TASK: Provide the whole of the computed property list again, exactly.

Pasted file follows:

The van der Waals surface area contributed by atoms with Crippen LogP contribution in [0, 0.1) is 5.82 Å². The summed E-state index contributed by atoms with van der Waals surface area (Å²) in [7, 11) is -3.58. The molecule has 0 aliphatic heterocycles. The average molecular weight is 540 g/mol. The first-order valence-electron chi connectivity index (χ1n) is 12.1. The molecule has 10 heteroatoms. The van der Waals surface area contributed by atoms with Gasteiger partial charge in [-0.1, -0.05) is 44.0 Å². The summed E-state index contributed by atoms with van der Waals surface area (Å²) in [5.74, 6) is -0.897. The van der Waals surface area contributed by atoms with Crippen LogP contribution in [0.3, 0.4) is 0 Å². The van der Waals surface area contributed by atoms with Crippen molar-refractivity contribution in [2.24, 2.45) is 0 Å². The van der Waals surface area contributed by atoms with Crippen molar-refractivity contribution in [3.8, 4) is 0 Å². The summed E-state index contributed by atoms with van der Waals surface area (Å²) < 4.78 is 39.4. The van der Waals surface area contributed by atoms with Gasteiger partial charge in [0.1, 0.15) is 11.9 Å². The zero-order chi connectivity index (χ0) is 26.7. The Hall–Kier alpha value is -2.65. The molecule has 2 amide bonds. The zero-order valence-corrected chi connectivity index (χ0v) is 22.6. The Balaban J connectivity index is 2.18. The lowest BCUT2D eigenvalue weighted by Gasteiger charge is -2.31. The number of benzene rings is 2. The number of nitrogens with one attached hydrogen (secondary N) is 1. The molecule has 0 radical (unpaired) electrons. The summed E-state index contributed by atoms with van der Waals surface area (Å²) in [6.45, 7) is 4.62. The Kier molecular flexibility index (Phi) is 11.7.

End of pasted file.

The van der Waals surface area contributed by atoms with Crippen LogP contribution in [0, 0.1) is 5.82 Å². The summed E-state index contributed by atoms with van der Waals surface area (Å²) in [7, 11) is -3.58. The molecule has 0 aliphatic heterocycles. The average molecular weight is 540 g/mol. The first-order valence-electron chi connectivity index (χ1n) is 12.1. The molecule has 10 heteroatoms. The van der Waals surface area contributed by atoms with Gasteiger partial charge in [-0.1, -0.05) is 44.0 Å². The summed E-state index contributed by atoms with van der Waals surface area (Å²) in [5.74, 6) is -0.897. The van der Waals surface area contributed by atoms with Crippen LogP contribution in [0.3, 0.4) is 0 Å². The van der Waals surface area contributed by atoms with Crippen molar-refractivity contribution in [2.24, 2.45) is 0 Å². The van der Waals surface area contributed by atoms with Crippen molar-refractivity contribution in [3.8, 4) is 0 Å². The summed E-state index contributed by atoms with van der Waals surface area (Å²) < 4.78 is 39.4. The van der Waals surface area contributed by atoms with Gasteiger partial charge in [0.1, 0.15) is 11.9 Å². The zero-order chi connectivity index (χ0) is 26.7. The Hall–Kier alpha value is -2.65. The molecule has 2 amide bonds. The zero-order valence-corrected chi connectivity index (χ0v) is 22.6. The Balaban J connectivity index is 2.18. The lowest BCUT2D eigenvalue weighted by Gasteiger charge is -2.31. The number of benzene rings is 2. The number of nitrogens with one attached hydrogen (secondary N) is 1. The molecule has 0 radical (unpaired) electrons. The summed E-state index contributed by atoms with van der Waals surface area (Å²) in [6.45, 7) is 4.62. The Kier molecular flexibility index (Phi) is 11.7.